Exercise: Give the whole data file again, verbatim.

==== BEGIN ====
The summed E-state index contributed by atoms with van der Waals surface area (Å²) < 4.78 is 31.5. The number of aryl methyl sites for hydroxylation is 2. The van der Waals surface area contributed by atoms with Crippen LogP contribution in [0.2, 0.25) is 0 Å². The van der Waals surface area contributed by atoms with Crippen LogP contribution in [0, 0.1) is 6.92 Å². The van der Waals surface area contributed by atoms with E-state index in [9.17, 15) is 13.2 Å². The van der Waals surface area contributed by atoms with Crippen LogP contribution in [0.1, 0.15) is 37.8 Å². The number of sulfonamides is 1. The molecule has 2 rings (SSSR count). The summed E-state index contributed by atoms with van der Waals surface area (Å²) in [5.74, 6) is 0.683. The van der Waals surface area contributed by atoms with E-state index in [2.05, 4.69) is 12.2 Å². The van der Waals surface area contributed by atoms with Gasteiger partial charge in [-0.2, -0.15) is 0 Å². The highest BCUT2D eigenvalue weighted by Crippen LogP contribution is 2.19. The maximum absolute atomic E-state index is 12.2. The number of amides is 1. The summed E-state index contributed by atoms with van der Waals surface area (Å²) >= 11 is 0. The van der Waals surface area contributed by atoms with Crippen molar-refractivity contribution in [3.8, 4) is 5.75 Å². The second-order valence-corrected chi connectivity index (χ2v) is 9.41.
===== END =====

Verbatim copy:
The summed E-state index contributed by atoms with van der Waals surface area (Å²) < 4.78 is 31.5. The number of aryl methyl sites for hydroxylation is 2. The van der Waals surface area contributed by atoms with Crippen LogP contribution in [0.2, 0.25) is 0 Å². The van der Waals surface area contributed by atoms with Crippen LogP contribution in [0, 0.1) is 6.92 Å². The van der Waals surface area contributed by atoms with E-state index in [9.17, 15) is 13.2 Å². The van der Waals surface area contributed by atoms with Crippen LogP contribution in [0.1, 0.15) is 37.8 Å². The number of sulfonamides is 1. The molecule has 2 rings (SSSR count). The summed E-state index contributed by atoms with van der Waals surface area (Å²) in [5.74, 6) is 0.683. The van der Waals surface area contributed by atoms with E-state index in [2.05, 4.69) is 12.2 Å². The van der Waals surface area contributed by atoms with Gasteiger partial charge in [-0.2, -0.15) is 0 Å². The highest BCUT2D eigenvalue weighted by Crippen LogP contribution is 2.19. The maximum absolute atomic E-state index is 12.2. The number of amides is 1. The summed E-state index contributed by atoms with van der Waals surface area (Å²) >= 11 is 0. The van der Waals surface area contributed by atoms with Crippen molar-refractivity contribution in [3.8, 4) is 5.75 Å². The second-order valence-corrected chi connectivity index (χ2v) is 9.41.